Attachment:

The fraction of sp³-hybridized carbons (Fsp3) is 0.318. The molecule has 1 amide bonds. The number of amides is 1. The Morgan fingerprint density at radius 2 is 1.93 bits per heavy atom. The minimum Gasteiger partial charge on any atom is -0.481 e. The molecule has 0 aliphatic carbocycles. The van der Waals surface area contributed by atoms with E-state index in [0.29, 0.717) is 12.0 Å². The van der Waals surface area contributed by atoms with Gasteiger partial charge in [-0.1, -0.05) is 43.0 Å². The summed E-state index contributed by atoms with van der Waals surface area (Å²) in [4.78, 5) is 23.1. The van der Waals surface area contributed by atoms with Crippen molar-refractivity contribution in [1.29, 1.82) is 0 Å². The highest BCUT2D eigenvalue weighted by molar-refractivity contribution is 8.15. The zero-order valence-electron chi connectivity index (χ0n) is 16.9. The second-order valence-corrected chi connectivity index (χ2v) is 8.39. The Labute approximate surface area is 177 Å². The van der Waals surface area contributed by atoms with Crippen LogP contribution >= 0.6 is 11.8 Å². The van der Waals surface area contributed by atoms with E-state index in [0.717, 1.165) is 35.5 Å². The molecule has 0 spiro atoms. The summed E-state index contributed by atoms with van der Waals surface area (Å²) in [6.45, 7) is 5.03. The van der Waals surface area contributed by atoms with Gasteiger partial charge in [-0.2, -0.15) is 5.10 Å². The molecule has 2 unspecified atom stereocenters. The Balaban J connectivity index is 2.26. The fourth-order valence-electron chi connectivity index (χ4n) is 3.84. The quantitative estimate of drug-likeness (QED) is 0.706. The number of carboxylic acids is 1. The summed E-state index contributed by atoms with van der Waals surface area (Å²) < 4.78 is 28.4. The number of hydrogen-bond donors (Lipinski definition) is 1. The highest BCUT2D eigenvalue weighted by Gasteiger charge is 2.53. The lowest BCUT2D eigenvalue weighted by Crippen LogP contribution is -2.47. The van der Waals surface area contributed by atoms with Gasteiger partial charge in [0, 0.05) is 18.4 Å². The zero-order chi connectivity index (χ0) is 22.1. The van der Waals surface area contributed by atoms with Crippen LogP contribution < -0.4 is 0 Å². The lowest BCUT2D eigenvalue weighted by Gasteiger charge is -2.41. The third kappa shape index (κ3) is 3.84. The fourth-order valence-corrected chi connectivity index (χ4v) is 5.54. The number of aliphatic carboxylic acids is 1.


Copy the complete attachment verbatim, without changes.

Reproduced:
The fraction of sp³-hybridized carbons (Fsp3) is 0.318. The molecule has 1 amide bonds. The number of amides is 1. The Morgan fingerprint density at radius 2 is 1.93 bits per heavy atom. The minimum Gasteiger partial charge on any atom is -0.481 e. The molecule has 0 aliphatic carbocycles. The van der Waals surface area contributed by atoms with E-state index in [0.29, 0.717) is 12.0 Å². The van der Waals surface area contributed by atoms with Gasteiger partial charge in [-0.1, -0.05) is 43.0 Å². The summed E-state index contributed by atoms with van der Waals surface area (Å²) in [4.78, 5) is 23.1. The van der Waals surface area contributed by atoms with Crippen molar-refractivity contribution in [1.29, 1.82) is 0 Å². The highest BCUT2D eigenvalue weighted by molar-refractivity contribution is 8.15. The zero-order valence-electron chi connectivity index (χ0n) is 16.9. The second-order valence-corrected chi connectivity index (χ2v) is 8.39. The Labute approximate surface area is 177 Å². The van der Waals surface area contributed by atoms with Crippen LogP contribution >= 0.6 is 11.8 Å². The van der Waals surface area contributed by atoms with E-state index in [0.717, 1.165) is 35.5 Å². The molecule has 0 spiro atoms. The summed E-state index contributed by atoms with van der Waals surface area (Å²) in [6.45, 7) is 5.03. The van der Waals surface area contributed by atoms with Gasteiger partial charge in [-0.2, -0.15) is 5.10 Å². The molecule has 2 unspecified atom stereocenters. The Balaban J connectivity index is 2.26. The fourth-order valence-electron chi connectivity index (χ4n) is 3.84. The quantitative estimate of drug-likeness (QED) is 0.706. The number of carboxylic acids is 1. The summed E-state index contributed by atoms with van der Waals surface area (Å²) < 4.78 is 28.4. The number of hydrogen-bond donors (Lipinski definition) is 1. The highest BCUT2D eigenvalue weighted by Gasteiger charge is 2.53. The lowest BCUT2D eigenvalue weighted by Crippen LogP contribution is -2.47. The van der Waals surface area contributed by atoms with Gasteiger partial charge in [0, 0.05) is 18.4 Å². The zero-order chi connectivity index (χ0) is 22.1. The van der Waals surface area contributed by atoms with Crippen LogP contribution < -0.4 is 0 Å². The lowest BCUT2D eigenvalue weighted by Gasteiger charge is -2.41. The third kappa shape index (κ3) is 3.84. The fourth-order valence-corrected chi connectivity index (χ4v) is 5.54. The number of aliphatic carboxylic acids is 1.